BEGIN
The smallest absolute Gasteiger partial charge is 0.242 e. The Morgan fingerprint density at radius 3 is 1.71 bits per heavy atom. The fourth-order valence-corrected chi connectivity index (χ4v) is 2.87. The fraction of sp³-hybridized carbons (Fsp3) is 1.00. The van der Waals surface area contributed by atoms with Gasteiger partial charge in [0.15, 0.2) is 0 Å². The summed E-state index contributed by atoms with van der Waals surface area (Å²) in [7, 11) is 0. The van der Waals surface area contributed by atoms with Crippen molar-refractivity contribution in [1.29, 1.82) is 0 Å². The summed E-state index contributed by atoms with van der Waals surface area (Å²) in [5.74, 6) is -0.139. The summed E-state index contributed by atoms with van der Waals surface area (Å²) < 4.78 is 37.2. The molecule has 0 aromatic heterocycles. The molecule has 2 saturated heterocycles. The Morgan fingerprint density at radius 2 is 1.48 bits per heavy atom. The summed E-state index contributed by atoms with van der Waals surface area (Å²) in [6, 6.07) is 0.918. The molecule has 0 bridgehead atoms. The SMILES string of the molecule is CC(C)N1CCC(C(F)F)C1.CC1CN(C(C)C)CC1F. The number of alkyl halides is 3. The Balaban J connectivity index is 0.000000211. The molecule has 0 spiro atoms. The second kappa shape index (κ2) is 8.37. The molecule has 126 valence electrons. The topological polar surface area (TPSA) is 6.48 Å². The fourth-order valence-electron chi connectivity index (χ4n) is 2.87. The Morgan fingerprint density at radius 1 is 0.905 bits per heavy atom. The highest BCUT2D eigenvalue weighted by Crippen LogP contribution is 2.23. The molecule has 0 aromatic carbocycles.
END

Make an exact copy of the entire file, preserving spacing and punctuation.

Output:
The smallest absolute Gasteiger partial charge is 0.242 e. The Morgan fingerprint density at radius 3 is 1.71 bits per heavy atom. The fourth-order valence-corrected chi connectivity index (χ4v) is 2.87. The fraction of sp³-hybridized carbons (Fsp3) is 1.00. The van der Waals surface area contributed by atoms with Gasteiger partial charge in [0.15, 0.2) is 0 Å². The summed E-state index contributed by atoms with van der Waals surface area (Å²) in [7, 11) is 0. The van der Waals surface area contributed by atoms with Crippen molar-refractivity contribution in [1.29, 1.82) is 0 Å². The summed E-state index contributed by atoms with van der Waals surface area (Å²) in [5.74, 6) is -0.139. The summed E-state index contributed by atoms with van der Waals surface area (Å²) < 4.78 is 37.2. The molecule has 0 aromatic heterocycles. The molecule has 2 saturated heterocycles. The Morgan fingerprint density at radius 2 is 1.48 bits per heavy atom. The summed E-state index contributed by atoms with van der Waals surface area (Å²) in [6, 6.07) is 0.918. The molecule has 0 bridgehead atoms. The SMILES string of the molecule is CC(C)N1CCC(C(F)F)C1.CC1CN(C(C)C)CC1F. The number of alkyl halides is 3. The Balaban J connectivity index is 0.000000211. The molecule has 0 spiro atoms. The second kappa shape index (κ2) is 8.37. The molecule has 126 valence electrons. The topological polar surface area (TPSA) is 6.48 Å². The fourth-order valence-electron chi connectivity index (χ4n) is 2.87. The Morgan fingerprint density at radius 1 is 0.905 bits per heavy atom. The highest BCUT2D eigenvalue weighted by Crippen LogP contribution is 2.23. The molecule has 0 aromatic carbocycles.